Lock & Dam No. 26 Replacement on Mississippi River

Lock and Dam No. 26 is located on the Mississippi River near Saint Louis, Missouri. Due to increased demand on the aging system, the U.S. Army Corps of Engineers has replaced the old lock and dam with a new structure. The construction of the new Lock and Dam No. 26 was accomplished in 3 phases. In Phase 1 (Figures 1 and 2), a cofferdam was built on the right bank of the Mississippi River that constricted the flows by 52 percent. In Phase 2, part of this cofferdam was removed, and with new additions, it was moved to the middle of Mississippi River resulting in 44 percent constriction. During the Phase 1 construction, due to severe contraction the river segment along the cofferdam scoured up to 35 feet.  Of this amount, 15 feet of it occurred in a single flooding event that was estimated as the 10-year flood.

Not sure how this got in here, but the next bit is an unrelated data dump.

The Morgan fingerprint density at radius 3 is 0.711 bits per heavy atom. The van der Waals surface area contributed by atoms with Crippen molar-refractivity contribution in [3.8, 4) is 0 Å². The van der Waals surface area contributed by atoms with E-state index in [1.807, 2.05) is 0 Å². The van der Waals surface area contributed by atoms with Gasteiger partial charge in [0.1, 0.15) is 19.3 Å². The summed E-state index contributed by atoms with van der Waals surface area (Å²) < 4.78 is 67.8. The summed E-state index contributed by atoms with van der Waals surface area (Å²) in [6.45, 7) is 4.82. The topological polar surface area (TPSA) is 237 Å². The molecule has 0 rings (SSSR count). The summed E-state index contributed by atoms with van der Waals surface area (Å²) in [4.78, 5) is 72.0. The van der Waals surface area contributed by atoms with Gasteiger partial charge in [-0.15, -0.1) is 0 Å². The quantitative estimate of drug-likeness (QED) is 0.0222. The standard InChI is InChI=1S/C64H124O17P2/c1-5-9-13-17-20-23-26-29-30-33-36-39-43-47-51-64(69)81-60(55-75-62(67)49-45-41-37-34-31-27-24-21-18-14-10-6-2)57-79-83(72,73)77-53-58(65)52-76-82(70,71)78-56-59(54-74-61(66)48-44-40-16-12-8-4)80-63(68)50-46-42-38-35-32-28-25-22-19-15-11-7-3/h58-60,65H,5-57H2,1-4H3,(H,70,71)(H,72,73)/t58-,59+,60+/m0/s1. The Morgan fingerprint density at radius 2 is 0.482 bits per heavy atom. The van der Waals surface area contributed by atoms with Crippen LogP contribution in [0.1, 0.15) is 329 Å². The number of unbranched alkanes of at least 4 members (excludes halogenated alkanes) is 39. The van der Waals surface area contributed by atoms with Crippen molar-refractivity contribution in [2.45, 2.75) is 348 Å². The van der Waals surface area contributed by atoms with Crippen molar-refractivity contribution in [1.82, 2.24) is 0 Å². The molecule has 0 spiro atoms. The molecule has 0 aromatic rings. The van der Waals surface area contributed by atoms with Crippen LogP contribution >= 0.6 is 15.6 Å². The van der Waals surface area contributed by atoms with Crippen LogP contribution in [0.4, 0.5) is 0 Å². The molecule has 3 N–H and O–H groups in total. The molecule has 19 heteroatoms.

In order to assess the additional scour that could occur during the rest of the Phase 1 and during the Phase 2 construction, a numerical modeling study was conducted. The GSTARS (Generalized Streamtube Model for Alluvial River Simulation) model developed by Dr. Molinas, President, Hydrau-Tech, Inc. was applied to study scouring patterns around the new Lock & Dam 26 site. The GSTARS model divides the flow channel into conceptual stream tubes. Hydraulic conditions and sediment transport is computed along each tube separately. As a result, 2-dimensional velocity and scour variation across the channel as well as along the river can be accounted for (Figure 3). Depth variation is computed by satisfying conservation of energy and momentum equations along the flow direction. As a result, the model provides three-dimensional topographical changes using a one-dimensional approach. During Phase 1, maximum velocities and consequently maximum scour occurred at the nose region of the cofferdam. GSTARS simulated the scour at the nose region and along the cofferdam very closely (Figures 4 and 5).  Following the verification runs, potential for additional scour for Phase 1 and Phase 2 cofferdam configurations were investigated. It was determined that additional scour was expected and structural and pumping requirement changes were made to reflect computations.